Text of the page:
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Put the socks and sandals away

Programmers in pinstripes: Companies demanding business attire for IT

JAX Editorial Team
Sandals image via Shutterstock

The typical developer dress code isn’t known for being chic: the t-shirt and jeans combination are the epitome of comfort for most, yet some companies seem to want to change the rules. Could this mean the end of the casual office?

In IT-related occupations, workers are not necessarily known for their sophisticated sense of style. Instead of haute couture, the standard ‘uniform’ for programmers and developers (in smaller companies especially) is still the t-shirt and jeans combination.

However, a change is in the air for dress codes. Some companies are insisting that their IT staff should start getting serious about their attire.

Dress codes instated for developers

The new CEO of Barclays has introduced a dress code banishing jeans, t-shirts, sneakers and flip-flops from the office. From now on, turning up to work in casual attire is only considered acceptable on “Casual Friday”, but flip flops are still not allowed.

The surprising thing about dress code rules for the banking world is that its message isn’t merely hidden in a sea of suits, but also applies elsewhere. According to reports, the technology giant Hewlett-Packard had earlier this summer sent out a confidential memo to some research and development teams about adopting a more formal standard of dress.

The HP dress code accordingly prohibits collarless t-shirts, faded or tattered jeans, shorts, baseball caps and other headgear, sports clothes, sandals and other open-toed shoes. For women specifically, the list is supplemented by a ban on short skirts, short-cut dresses, high heels and “too much” jewellery. Although the company has since denied that such a dress code exists, the derision against it had already made waves in the programming community.

In a period where companies will fight tooth and nail for talented programmers, lack of dress code is often seen as a perk of the job, with employees also considering the benefits of working remotely or from home (thus eliminating the dress code issue).

What is the point of a dress code?

Less surprising then is that some of the most successful companies out there completely forego the dress code path. At Google, the lack of a dress code in no way impedes on the fact that they are consistently ranked as one of the top best companies to work for.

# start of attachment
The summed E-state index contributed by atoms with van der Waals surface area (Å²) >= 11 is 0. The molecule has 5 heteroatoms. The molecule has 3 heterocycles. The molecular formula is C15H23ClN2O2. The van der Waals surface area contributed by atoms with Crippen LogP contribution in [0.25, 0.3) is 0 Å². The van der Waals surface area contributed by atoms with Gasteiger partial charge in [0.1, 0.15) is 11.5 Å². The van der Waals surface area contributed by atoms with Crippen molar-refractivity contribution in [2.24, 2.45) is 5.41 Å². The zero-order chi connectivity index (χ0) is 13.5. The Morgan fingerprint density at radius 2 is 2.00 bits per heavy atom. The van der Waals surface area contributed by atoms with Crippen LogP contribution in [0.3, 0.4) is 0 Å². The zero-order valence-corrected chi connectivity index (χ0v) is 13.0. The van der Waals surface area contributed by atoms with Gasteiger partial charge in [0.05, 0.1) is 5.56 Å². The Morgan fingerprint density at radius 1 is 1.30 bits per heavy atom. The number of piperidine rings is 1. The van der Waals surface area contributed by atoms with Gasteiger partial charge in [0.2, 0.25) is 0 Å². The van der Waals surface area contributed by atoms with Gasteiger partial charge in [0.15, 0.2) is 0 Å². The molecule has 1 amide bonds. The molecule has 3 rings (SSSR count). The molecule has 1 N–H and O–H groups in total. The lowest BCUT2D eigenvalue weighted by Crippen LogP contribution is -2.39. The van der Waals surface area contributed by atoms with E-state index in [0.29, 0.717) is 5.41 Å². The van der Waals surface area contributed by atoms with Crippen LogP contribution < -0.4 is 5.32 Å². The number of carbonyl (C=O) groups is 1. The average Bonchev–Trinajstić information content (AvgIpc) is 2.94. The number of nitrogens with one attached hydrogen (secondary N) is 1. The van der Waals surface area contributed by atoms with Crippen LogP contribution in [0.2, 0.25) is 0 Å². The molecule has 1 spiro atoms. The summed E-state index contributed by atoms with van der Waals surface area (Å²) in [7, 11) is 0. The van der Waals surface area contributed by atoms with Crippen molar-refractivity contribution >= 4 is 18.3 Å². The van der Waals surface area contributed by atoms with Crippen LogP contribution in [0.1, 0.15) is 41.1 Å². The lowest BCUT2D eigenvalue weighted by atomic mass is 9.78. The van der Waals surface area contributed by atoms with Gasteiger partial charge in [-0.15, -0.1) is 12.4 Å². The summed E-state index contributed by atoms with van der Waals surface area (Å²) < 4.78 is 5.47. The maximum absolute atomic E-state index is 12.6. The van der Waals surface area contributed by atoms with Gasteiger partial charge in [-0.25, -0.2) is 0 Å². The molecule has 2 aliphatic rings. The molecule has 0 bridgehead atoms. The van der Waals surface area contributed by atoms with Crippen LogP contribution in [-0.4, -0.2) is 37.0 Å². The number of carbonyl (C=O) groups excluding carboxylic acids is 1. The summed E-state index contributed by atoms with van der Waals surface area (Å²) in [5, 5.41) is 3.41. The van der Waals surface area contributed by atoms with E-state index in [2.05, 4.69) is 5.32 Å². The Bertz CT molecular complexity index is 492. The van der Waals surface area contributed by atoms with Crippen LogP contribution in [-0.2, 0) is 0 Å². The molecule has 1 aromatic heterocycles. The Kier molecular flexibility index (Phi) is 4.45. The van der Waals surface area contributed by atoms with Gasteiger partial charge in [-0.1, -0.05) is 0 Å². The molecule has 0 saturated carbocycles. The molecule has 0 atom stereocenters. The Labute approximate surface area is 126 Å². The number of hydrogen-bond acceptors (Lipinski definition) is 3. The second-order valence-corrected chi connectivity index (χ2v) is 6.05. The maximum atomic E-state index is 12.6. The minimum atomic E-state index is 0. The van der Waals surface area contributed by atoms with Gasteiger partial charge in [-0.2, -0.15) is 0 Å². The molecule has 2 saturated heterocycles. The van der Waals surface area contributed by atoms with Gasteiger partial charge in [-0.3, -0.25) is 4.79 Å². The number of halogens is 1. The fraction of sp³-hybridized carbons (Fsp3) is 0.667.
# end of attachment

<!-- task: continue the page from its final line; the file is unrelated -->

For the founder of Virgin Group and self-confessed hater of ties, Richard Branson says that creative people, and therefore creativity, are trapped by the business look. According to him, creativity can only be harnessed when the environment is relaxing and welcoming of it, and what better way to feel good than to feel comfortable with what you’re wearing?

There’s a reason very few creative people wear suits and ties. Audacious ideas rarely spring from boardrooms and office cubicles. They come from getting out and about and experiencing life in its most inspiring settings. Creativity doesn’t wear a uniform, nor should creators. Business people should lose the suit and tie, and dress comfortably. There is no reason for CEOs or managers to dress differently from the rest of their teams either.

The opposite notion of “No Dress Code” is an attitude that’s been used by companies such as Betabrand for recruitment purposes. And while probably not 100% sincere, this video shows that its employees can dress according to their own taste, which seems fitting (heh) at a clothing company.

What do you think? Would having a dress code be viable at your company? Let us know in the comments below.

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1 Comment on "Programmers in pinstripes: Companies demanding business attire for IT"

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Nice post! In my opinion I think that the company should provide a few ground rules but also be flexible. Given a scenario where the developers will be company facing, they should be instructed to “dress up” on those days as appropriate.

Cheers!